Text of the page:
Sept. 2 — Thomas Lester, 85, former head football coach at Pittsburg State. Lester also played football for Pittsburg State and was an All-America player in 1951. He joined the university's coaching staff in 1961 as an assistant coach and was promoted to head coach in 1967. Lester coached the Gorillas until 1975, compiling a 48-38-5 record, including the 1970 Rocky Mountain Athletic Conference title.
Sept. 3 — Mahmoud el-Gouhari, 74, Egypt's former national soccer coach. El-Gouhari rose to fame when he coached Egypt to the 1990 World Cup and then in its victorious African Nations Cup campaign in 1998. He was the first Egyptian to coach both of the country's two most famous football clubs, el-Ahly and Zamalek, which he led to medals in African and Arab tournaments.
Sept. 4 — Tan Sri Hamzah Abu Samah, 88, former FIFA vice president and International Olympic Committee member. Tan Sri Hamzah was president of the Asian Football Confederation for 16 years beginning in 1978, the same year he was elected an IOC member. He was an honorary member since 2004. He was a FIFA vice president from 1982-90, when Joao Havelange was president and Sepp Blatter was general secretary of soccer's world governing body.
Sept. 6 — Art Modell, 87, former Baltimore Ravens owner. Modell was among the most important figures in the NFL as owner of the Cleveland Browns. The Browns became the Ravens after he took the team to Baltimore in 1996 in a move that tarnished his reputation as one of the league's most innovative and influential owners. During his four decades as an NFL owner, Modell helped negotiate the league's lucrative contracts with television networks, served as president of the NFL from 1967 to 1969, and chaired the negotiations for the first the collective bargaining agreement with the players in 1968. He also was the driving force behind the 1970 contract between the NFL and ABC to televise games on Monday night.
Sept. 9 — Louis Stout, Amateur Athletic Union president. Stout took over the Amateur Athletic Union after the group's former president, Bobby Dodd, was accused by two former basketball players of molesting them as children in Memphis and other locations in the 1980s. Under Stout's leadership, measures were implemented to protect athletes, including background checks required for all adults involved in AAU activities.
Sept. 10 — Tom Saffell, 91, former major league outfielder and longtime Gulf Coast Rookie League president. Saffell spent parts of four seasons with the Pittsburgh Pirates and Kansas City Athletics. He played 17 seasons in the minors and managed seven seasons in the minors. President of the Gulf Coast Rookie League from 1979 to 2009, he was honored in 1999 as "King of Baseball" at the Baseball Winter Meetings in Anaheim, Calif.
Sept. 12 — Sid Watkins, 84, former Formula One medical chief credited with saving the lives of several race drivers and introducing major safety improvements in the series. Watkins, who tended to Ayrton Senna after the three-time champion's fatal crash at Imola in 1994, was at the forefront of F1 safety for 26 years and served as medical delegate from 1978 to 2004.
Sept. 16 — Nevin Spence, 22, Ulster rugby player with a bright future expected on Ireland's national team died in an accident at his family farm.
Sept. 16 — Eduarda Mello Queiroz, 17, Brazilian gymnast who finished second in this year's Brazilian championship, was killed in a one-car wreck.
Sept. 18 — Steve Sabol, 69, NFL Films president who was half of the father-son team that revolutionized sports broadcasting. When Ed Sabol founded NFL Films, Steve was there working beside him as a cinematographer right from the start in 1964. They introduced a series of innovations taken for granted today, from super slow-motion replays to blooper reels to sticking microphones on coaches and players. The Sabols' advances included everything from reverse angle replays to filming pregame locker room speeches to setting highlights to pop music. The two were honored with the Lifetime Achievement Emmy from the National Academy of Television Arts and Sciences in 2003. In his career, Steve Sabol won 35 Emmys for writing, cinematography, editing, directing and producing — no one else had ever earned that many in as many different categories.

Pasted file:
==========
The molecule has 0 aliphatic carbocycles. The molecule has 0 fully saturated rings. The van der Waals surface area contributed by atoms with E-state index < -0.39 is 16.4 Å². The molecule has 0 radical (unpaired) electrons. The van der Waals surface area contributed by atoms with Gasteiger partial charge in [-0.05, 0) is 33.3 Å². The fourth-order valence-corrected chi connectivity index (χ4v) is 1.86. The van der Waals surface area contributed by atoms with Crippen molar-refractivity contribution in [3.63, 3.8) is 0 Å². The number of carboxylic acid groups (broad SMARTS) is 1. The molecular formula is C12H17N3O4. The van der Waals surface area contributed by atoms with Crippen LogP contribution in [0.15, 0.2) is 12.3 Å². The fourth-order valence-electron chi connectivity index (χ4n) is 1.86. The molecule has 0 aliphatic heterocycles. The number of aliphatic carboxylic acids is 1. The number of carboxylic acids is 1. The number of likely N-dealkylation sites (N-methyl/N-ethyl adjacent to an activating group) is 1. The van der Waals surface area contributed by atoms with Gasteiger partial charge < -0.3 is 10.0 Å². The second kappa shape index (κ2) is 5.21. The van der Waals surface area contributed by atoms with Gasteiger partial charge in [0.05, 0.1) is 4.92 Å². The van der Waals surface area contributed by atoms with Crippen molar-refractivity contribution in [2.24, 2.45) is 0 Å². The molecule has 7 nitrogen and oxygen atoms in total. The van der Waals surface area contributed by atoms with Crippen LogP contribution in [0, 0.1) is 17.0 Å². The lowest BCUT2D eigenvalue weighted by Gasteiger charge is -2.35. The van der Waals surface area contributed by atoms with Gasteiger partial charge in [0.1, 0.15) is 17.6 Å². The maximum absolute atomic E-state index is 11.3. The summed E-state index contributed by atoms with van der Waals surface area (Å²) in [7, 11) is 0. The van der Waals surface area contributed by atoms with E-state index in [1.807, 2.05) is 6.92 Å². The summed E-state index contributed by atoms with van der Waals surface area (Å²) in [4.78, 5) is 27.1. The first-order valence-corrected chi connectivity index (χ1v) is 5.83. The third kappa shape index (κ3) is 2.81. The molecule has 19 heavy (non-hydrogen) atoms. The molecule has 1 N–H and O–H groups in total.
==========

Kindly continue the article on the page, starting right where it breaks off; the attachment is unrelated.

Sept. 18 — Ralph Abraham, 63, one of the New York City high school basketball stars who went to St. John's in the 1960s. He went from St. John's Prep to St. John's, where he played from 1968-70 with the Redmen compiling a 63-22 record in that span.
Sept. 19 — Marv Kessler, 82, a wisecracking basketball guru who preached the fundamentals of the game in a half-century career that spanned high school, college and the NBA. Kessler graduated from North Carolina State in 1958 after playing on the basketball team for three seasons. He coached at Martin Van Buren High School in his home borough of Queens, N.Y., before leaving to become head coach at Adelphi University on Long Island in 1972. He compiled an 88-60 record in six seasons with the Panthers. He was an assistant coach at Davidson from 1979-81 and then began his association with the NBA, serving as an advance scout for Detroit, Washington, Portland and Sacramento.
Sept. 21 — Ed Conlin, 79, former NBA player. Conlin played from 1955 to 1962 as a member of the Syracuse Nationals, Detroit Pistons, and Philadelphia Warriors. He averaged 10.1 points per game. Conlin, who went to Fordham, later coached men's basketball from 1967 to 1970.
Sept. 22 — John Cashman, 72, a veteran of the harness racing industry and the father of New York Yankees general manager Brian Cashman. In 1992, Cashman was inducted into the Harness Racing Hall of Fame in Goshen, N.Y., where he served as an active trustee.
Sept. 23 — Jason Winrow, 41, former Ohio State football offensive lineman. Winrow played guard from 1989-1993 under former Ohio State coach John Cooper.
Sept. 23 — Corrie Sanders, 46, former South African boxer. Sanders won the WBO heavyweight champion by defeating Wladimir Klitschko with a second-round knock out. It is one of only three professional defeats for Klitschko and considered one of the biggest upsets in heavyweight boxing history.